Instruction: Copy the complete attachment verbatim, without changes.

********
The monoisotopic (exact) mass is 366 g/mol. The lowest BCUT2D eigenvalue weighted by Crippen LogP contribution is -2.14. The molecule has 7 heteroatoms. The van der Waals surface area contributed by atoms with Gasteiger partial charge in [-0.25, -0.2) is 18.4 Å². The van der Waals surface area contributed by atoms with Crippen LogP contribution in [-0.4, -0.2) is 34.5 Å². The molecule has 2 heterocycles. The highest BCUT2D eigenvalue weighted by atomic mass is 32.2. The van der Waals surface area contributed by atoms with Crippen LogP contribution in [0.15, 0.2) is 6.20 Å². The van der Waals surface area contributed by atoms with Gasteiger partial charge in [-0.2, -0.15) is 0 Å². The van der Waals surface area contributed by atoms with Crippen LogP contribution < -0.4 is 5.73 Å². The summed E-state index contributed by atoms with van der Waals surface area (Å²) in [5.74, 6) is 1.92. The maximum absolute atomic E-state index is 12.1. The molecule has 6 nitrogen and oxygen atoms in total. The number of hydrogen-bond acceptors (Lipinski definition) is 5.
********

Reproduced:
The monoisotopic (exact) mass is 366 g/mol. The lowest BCUT2D eigenvalue weighted by Crippen LogP contribution is -2.14. The molecule has 7 heteroatoms. The van der Waals surface area contributed by atoms with Gasteiger partial charge in [-0.25, -0.2) is 18.4 Å². The van der Waals surface area contributed by atoms with Crippen LogP contribution in [-0.4, -0.2) is 34.5 Å². The molecule has 2 heterocycles. The highest BCUT2D eigenvalue weighted by atomic mass is 32.2. The van der Waals surface area contributed by atoms with Crippen LogP contribution in [0.15, 0.2) is 6.20 Å². The van der Waals surface area contributed by atoms with Gasteiger partial charge in [-0.2, -0.15) is 0 Å². The van der Waals surface area contributed by atoms with Crippen LogP contribution < -0.4 is 5.73 Å². The summed E-state index contributed by atoms with van der Waals surface area (Å²) in [5.74, 6) is 1.92. The maximum absolute atomic E-state index is 12.1. The molecule has 6 nitrogen and oxygen atoms in total. The number of hydrogen-bond acceptors (Lipinski definition) is 5.